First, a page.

Andrew Marvell, the Critical Heritage

By Elizabeth Story Donno | Go to book overview

3.

Edmund Hickeringill on the Rehearsal Transpros’d

1673

Published sometime after May 1673 (see Letters, p. 328), GREGORY, Father-Greybeard, with his Vizeroff…in a Letter to Our Old Friend, R. L. from E. H. refers to Marvell as ‘the Headman Father Greybeard’ but even more villainous. R. L. probably refers to Roger L’Estrange (see No. 17).

E[dmund] H[ickeringill] (1631-1708) was the rector of All Saints, Colchester, where his lively style of preaching endeared him to the public. In RT II, Marvell twice asserts that Hickeringill’s work if not of Parker’s own penning at least passed under his approval (pp. 175, 201).

Extracts from pp. 7, 12-13, 134-5.

It is a marvel (saith another) what you will make of this New Author, at the long run; for you have made him a Ferret, a Tarrier, and a Jaccall already; The Gentleman himself has reduc’d thus many Metaphors within the compass of one bare sentence, p. 49. [I, p. 23] fetching a Conjurer, a Play house, and a Ferret to make it up: sure his Rhetorick was born in a time when Metaphors were cheap; for though they be far fetch’d, yet sure they were not dear bought, he is so prodigal of them.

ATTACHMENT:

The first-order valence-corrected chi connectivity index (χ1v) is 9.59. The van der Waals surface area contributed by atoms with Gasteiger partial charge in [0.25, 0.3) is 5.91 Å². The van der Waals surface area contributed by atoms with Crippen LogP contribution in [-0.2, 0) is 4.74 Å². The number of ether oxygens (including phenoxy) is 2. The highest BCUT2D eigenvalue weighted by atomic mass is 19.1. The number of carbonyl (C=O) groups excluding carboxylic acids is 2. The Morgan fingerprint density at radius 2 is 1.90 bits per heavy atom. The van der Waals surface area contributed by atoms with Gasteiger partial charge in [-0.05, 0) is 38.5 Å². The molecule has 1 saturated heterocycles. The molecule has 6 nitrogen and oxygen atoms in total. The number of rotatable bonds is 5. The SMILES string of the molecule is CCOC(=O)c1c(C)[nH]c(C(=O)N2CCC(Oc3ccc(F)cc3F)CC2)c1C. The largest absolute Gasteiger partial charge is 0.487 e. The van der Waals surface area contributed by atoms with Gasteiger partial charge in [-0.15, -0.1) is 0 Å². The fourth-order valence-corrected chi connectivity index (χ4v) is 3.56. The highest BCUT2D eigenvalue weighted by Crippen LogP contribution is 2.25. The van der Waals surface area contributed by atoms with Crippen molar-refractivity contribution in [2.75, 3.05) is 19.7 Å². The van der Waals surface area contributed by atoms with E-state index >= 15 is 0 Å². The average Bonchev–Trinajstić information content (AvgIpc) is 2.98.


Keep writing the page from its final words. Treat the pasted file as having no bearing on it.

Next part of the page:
…then and even then, it is the old cry of the Rebells, who when they had got their will of the Earl of Strafford, and Arch-Bishop Laud and left the King no Councellors, nor Kingdomes, nor so much as liberty; then changed their note, and justified the Evil Councellors, more than the King himself; saying he himself was his own wicked Councellor, and a Tyrant and ought to die: And though their words (like these of this Authour) were devillish and malicious; yet they were as good as their words, and condemn’d him for a

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